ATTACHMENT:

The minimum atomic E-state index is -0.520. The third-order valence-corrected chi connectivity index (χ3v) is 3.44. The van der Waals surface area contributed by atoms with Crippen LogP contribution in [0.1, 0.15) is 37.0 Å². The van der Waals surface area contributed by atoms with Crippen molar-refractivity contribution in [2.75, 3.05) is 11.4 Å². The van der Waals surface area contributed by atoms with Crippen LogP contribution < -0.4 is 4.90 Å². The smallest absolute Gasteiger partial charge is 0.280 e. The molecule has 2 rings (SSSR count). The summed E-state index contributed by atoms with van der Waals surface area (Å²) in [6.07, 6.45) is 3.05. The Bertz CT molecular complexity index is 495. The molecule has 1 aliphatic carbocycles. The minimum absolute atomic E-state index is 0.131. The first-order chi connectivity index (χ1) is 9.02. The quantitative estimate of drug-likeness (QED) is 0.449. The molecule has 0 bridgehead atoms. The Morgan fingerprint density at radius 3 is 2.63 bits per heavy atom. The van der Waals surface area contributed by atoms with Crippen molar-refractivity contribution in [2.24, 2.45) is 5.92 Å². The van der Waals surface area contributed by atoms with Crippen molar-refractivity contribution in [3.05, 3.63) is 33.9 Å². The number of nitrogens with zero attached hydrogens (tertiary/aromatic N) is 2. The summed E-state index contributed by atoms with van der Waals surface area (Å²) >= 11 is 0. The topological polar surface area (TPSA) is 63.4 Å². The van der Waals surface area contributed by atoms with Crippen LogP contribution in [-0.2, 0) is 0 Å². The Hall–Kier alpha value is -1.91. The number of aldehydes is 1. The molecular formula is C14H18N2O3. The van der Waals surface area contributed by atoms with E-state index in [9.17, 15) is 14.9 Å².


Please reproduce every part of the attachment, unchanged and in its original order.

The minimum atomic E-state index is -0.520. The third-order valence-corrected chi connectivity index (χ3v) is 3.44. The van der Waals surface area contributed by atoms with Crippen LogP contribution in [0.1, 0.15) is 37.0 Å². The van der Waals surface area contributed by atoms with Crippen molar-refractivity contribution in [2.75, 3.05) is 11.4 Å². The van der Waals surface area contributed by atoms with Crippen LogP contribution < -0.4 is 4.90 Å². The smallest absolute Gasteiger partial charge is 0.280 e. The molecule has 2 rings (SSSR count). The summed E-state index contributed by atoms with van der Waals surface area (Å²) in [6.07, 6.45) is 3.05. The Bertz CT molecular complexity index is 495. The molecule has 1 aliphatic carbocycles. The minimum absolute atomic E-state index is 0.131. The first-order chi connectivity index (χ1) is 9.02. The quantitative estimate of drug-likeness (QED) is 0.449. The molecule has 0 bridgehead atoms. The Morgan fingerprint density at radius 3 is 2.63 bits per heavy atom. The van der Waals surface area contributed by atoms with Crippen molar-refractivity contribution in [2.24, 2.45) is 5.92 Å². The van der Waals surface area contributed by atoms with Crippen molar-refractivity contribution in [3.05, 3.63) is 33.9 Å². The number of nitrogens with zero attached hydrogens (tertiary/aromatic N) is 2. The summed E-state index contributed by atoms with van der Waals surface area (Å²) >= 11 is 0. The topological polar surface area (TPSA) is 63.4 Å². The van der Waals surface area contributed by atoms with Crippen LogP contribution in [-0.2, 0) is 0 Å². The Hall–Kier alpha value is -1.91. The number of aldehydes is 1. The molecular formula is C14H18N2O3. The van der Waals surface area contributed by atoms with E-state index in [9.17, 15) is 14.9 Å².